Article By Jin and Francis
Le Méridien Xi’an Chanba, No,6, West of Ou Ya Da Dao.
(029) 6879 8888
6:00pm – 10:00pm
Average Price per Person /人均消费:200RMB
If you like amazing river views, fancy stuffing yourself silly with Xi’an bbq skewers, or just want to be pampered and enjoy outstanding service at a world-class hotel, then you should check out Le Méridien’s buffet.
It is literally in the river in Chanba – it is perched at the northern tip of an island in the river, with an incredible view and outdoor seating (in the summer). The restaurant itself is tastefully decorated with cuts of granite and marble that notably match the dishware and glassware. The dinner buffet runs Friday, Saturday, and Sunday, and is a steal at 238/person (198/pax on dianping!).
Yes, this is a hotel buffet. But let us tell you how it sets itself apart from other hotel buffets. First, the food. Most hotel buffets feature tired, stale displays that are downright questionable due to the length of time they have been sitting out. But not this one! Much of the food at this buffet is made to order. While this means you do need to wait a bit for some dishes, it is bottomless and made fresh!
This includes (but is not limited to):
- hand-made noodles (you can specify which noodle type, sauce, and toppings)
- steamed Cantonese foods
- BBQ meats and Xi’an-style skewers
- personal hot pot
- coffee, tea, hot chocolate, and fruit beverages
We tried as many different foods as we could. First, and most important – the BBQ skewers. These were legitimately among the best, if not the tastiest Xi’an-style skewers we have ever had. They were certainly the most generous portions of meat we have ever had on a skewer. The beef and lamb cubes and chicken wings, along with other skewer meats were HEFTY. Think about that for a second – bottomless monster skewers of quality lamb for 198/person. That by itself is exceptional value if you are a person who likes to gorge on meat.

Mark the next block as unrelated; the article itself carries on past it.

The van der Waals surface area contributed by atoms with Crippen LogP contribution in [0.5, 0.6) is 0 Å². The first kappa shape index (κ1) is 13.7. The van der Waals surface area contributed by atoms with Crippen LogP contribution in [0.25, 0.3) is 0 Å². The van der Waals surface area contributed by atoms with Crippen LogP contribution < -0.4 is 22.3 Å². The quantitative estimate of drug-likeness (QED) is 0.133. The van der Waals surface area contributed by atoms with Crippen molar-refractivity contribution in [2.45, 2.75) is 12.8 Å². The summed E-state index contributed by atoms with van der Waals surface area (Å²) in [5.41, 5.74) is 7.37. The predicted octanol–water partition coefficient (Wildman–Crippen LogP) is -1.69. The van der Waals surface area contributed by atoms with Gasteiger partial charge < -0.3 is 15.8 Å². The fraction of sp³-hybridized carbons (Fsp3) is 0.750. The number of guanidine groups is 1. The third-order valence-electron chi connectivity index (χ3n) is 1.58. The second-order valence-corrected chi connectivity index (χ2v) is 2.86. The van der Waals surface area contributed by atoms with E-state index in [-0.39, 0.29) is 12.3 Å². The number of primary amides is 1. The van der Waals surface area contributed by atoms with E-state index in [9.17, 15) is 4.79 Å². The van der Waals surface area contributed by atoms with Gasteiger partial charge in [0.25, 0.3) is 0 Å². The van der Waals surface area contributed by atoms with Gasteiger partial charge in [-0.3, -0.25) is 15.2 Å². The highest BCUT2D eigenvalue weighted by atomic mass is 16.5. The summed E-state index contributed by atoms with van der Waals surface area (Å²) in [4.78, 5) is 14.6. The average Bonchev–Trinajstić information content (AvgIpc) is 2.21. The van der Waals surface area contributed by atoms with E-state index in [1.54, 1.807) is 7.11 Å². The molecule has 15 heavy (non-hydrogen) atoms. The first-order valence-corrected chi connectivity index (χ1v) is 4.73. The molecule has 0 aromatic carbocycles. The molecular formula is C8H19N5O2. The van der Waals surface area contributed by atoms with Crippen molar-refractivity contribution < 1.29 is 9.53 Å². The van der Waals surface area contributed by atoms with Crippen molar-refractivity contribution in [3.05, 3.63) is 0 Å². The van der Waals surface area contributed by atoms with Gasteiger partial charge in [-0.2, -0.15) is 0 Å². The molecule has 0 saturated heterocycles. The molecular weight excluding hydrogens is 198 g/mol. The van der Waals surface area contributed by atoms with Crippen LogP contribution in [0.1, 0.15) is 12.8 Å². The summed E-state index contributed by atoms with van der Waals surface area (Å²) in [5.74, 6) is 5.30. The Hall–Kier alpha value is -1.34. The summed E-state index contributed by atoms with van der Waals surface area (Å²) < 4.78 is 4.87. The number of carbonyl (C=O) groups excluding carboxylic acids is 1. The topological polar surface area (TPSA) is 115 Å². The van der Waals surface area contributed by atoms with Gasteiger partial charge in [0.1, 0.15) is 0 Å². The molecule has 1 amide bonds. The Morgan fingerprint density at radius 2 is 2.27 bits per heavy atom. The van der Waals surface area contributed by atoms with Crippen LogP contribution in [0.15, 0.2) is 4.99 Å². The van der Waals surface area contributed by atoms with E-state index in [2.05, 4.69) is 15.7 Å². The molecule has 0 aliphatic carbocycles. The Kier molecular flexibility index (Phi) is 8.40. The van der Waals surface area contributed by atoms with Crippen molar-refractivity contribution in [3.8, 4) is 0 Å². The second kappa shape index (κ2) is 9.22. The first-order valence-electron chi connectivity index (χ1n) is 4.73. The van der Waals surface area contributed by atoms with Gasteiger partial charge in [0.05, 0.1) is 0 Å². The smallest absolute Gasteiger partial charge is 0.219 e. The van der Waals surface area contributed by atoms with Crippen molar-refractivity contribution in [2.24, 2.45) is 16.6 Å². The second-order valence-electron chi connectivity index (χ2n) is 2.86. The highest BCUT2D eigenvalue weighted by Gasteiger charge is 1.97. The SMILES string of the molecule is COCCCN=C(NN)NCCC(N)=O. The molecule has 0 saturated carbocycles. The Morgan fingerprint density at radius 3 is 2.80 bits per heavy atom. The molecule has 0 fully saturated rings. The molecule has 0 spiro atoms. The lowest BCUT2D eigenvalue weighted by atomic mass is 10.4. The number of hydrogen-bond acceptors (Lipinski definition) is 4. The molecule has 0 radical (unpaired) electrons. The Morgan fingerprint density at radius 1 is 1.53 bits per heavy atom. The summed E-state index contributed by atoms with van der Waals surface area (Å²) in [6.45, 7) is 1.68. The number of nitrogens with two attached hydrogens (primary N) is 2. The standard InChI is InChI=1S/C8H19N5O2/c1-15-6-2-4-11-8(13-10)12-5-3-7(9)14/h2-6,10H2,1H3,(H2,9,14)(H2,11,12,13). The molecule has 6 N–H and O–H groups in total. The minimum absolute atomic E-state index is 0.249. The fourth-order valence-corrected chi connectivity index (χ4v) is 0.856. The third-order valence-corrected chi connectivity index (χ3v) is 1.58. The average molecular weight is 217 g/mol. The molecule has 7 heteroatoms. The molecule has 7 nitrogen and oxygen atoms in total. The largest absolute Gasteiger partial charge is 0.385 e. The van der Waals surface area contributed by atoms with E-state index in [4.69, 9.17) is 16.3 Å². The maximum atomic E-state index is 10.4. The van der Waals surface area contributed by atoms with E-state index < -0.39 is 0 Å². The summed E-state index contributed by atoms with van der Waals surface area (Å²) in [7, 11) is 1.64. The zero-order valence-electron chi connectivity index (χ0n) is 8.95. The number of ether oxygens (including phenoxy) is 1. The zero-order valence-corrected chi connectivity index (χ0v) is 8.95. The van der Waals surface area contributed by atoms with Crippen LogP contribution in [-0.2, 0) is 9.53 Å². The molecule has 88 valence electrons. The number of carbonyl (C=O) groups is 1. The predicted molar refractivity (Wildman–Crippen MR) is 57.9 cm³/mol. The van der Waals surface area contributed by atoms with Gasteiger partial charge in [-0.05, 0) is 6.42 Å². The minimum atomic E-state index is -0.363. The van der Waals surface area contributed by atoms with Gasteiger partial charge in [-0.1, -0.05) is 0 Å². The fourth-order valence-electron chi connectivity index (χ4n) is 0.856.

The other BBQ meats were tasty too, including steaks, lamb chops, and three different kinds of fish, all made to order. There is a seafood station too with mussels, clams, oysters, and scallops, all cooked to order. We had several rounds of those, which were well-received.
Additionally the restaurant has a number of specials that cycle in and out. We tried sea cucumber with fragrant truffle rice. Other seasonal specials may be other delicacies, such as lobster.
One other (very) notable point is the highly hygienic individual hot pots. There is a large bar of leaf and root vegetables for the hot pot, but of course the highlight is unlimited beef rolls cut fresh to order, chicken, seafood, and various other hot pot classics like tripe. There are four hot pot soup bases including mala, suancai, dongyingong and huajiaoji (spicy, pickled veggies, tom yum, and pepper chicken). Who doesn’t love an individual hot pot?
We must also note that the restaurant staff went above and beyond in multiple ways to help accommodate us. Notably, the beer taps were not working, so shortly after we were seated, two maintenance workers wheeled in a fresh CO2 canister. We enjoyed many glasses of very chilled Hoegaarden, fresh from the tap (we couldn’t let such effort go to waste, of course).
If for some reason you manage to save some space for dessert, there is a wide range of options. There is a large case of various flavors of New Zealand ice cream. There is a chocolate fondue tower, placed high and out of reach of the fingers of curious children, as well as a wide assortment of pastries and baked goods. These included mini crème brulées and tiramisus, velvet cake, almond cookies, and bread pudding.
Jin and Francis are both teachers in Xi’an and love exploring food. A special shoutout to Mark Karge for his contributions to this article. They can be contacted at firstname.lastname@example.org and email@example.com
If you give this a try, let us know about your experience by messaging us at firstname.lastname@example.org.